Since its completion in 1933, the Los Angeles County General Hospital Building has ranked among the most visible landmarks east of Downtown. The 19-story Art Deco building encompasses 1.5 million square feet of space, and remains the visual centerpiece of the L.A. County + USC Medical Center campus.
Despite its visibility for miles around, the hulking structure is almost entirely vacant. Following the devastation of the 1994 Northridge Earthquake, Los Angeles County worked to create a replacement hospital that would adhere to modern seismic codes. Since that replacement facility opened in 2008, the General Hospital has been left empty beyond its ground floor, which is home to the LAC + USC Foundation's Wellness Center.
Now, according to a motion introduced by Supervisor Hilda Solis, Los Angeles County is looking to reactivate the iconic high-rise structure. The motion, which is to be considered at this week's meeting of the Board of Supervisors, makes the case for the adaptive reuse of the General Hospital as a housing and mixed-use building to serve the surrounding community, which has "tremendous need" for homeless, low-income, and special needs housing.
The age and size of the General Hospital mean that its adaptive reuse will require significant technical analysis, as well as research into potential funding mechanisms. Federal tax credits, public-private partnerships, and even an enhanced infrastructure financing district could be used to facilitate a project, according to the motion.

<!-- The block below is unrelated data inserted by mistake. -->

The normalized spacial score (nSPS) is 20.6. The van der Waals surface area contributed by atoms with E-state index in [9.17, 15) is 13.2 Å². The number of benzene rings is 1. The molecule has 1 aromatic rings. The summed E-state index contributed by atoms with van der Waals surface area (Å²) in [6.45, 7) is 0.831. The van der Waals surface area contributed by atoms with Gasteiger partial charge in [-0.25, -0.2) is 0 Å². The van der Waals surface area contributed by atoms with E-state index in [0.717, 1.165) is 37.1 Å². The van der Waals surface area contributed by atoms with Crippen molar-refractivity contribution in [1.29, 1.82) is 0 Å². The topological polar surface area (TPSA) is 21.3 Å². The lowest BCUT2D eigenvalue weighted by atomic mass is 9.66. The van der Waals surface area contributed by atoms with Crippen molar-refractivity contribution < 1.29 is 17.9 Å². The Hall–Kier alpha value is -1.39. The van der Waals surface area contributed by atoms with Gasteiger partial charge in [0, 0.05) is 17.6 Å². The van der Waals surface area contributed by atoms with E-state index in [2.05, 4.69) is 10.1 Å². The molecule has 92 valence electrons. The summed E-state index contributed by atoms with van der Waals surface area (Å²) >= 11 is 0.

Solis also notes that the census tract that includes the LAC + USC Medical Center has been designated as an "Opportunity Zone" through a program created by the 2017 Congressional tax bill. This status is intended to incentivize private sector investment into economically challenged communities.
The motion directs County staff to conduct a feasibility study for the project and report back to the Board of Supervisors in Fall 2019.
The proposed adaptive reuse project would dovetail nicely with USC's own expansion plans for the surrounding medical center. Following the creation of a new master plan, the USC Health Sciences Campus has seen significant ground-up development in the past five years, including new treatment facilities, student housing, and the pending addition of a 200-room Hyatt Place hotel.
- Boyle Heights Archive (Urbanize LA)